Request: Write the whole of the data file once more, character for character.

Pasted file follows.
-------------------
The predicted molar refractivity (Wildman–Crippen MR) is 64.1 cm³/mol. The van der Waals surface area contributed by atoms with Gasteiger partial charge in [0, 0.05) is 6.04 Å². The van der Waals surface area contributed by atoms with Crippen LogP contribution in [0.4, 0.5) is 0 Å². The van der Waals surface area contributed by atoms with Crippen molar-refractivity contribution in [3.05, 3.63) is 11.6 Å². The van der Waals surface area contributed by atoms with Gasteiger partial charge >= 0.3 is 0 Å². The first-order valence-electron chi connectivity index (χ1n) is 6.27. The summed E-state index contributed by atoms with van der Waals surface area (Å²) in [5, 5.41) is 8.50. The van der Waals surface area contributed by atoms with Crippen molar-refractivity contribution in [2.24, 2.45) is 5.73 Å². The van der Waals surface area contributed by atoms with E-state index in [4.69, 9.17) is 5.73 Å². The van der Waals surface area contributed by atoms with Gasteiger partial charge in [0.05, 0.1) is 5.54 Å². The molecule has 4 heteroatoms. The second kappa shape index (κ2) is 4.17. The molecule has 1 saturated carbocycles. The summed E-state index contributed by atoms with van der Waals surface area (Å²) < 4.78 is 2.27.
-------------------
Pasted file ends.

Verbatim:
The predicted molar refractivity (Wildman–Crippen MR) is 64.1 cm³/mol. The van der Waals surface area contributed by atoms with Gasteiger partial charge in [0, 0.05) is 6.04 Å². The van der Waals surface area contributed by atoms with Crippen LogP contribution in [0.4, 0.5) is 0 Å². The van der Waals surface area contributed by atoms with Crippen molar-refractivity contribution in [3.05, 3.63) is 11.6 Å². The van der Waals surface area contributed by atoms with Gasteiger partial charge >= 0.3 is 0 Å². The first-order valence-electron chi connectivity index (χ1n) is 6.27. The summed E-state index contributed by atoms with van der Waals surface area (Å²) in [5, 5.41) is 8.50. The van der Waals surface area contributed by atoms with Crippen molar-refractivity contribution in [2.24, 2.45) is 5.73 Å². The van der Waals surface area contributed by atoms with E-state index in [4.69, 9.17) is 5.73 Å². The van der Waals surface area contributed by atoms with Gasteiger partial charge in [0.05, 0.1) is 5.54 Å². The molecule has 4 heteroatoms. The second kappa shape index (κ2) is 4.17. The molecule has 1 saturated carbocycles. The summed E-state index contributed by atoms with van der Waals surface area (Å²) < 4.78 is 2.27.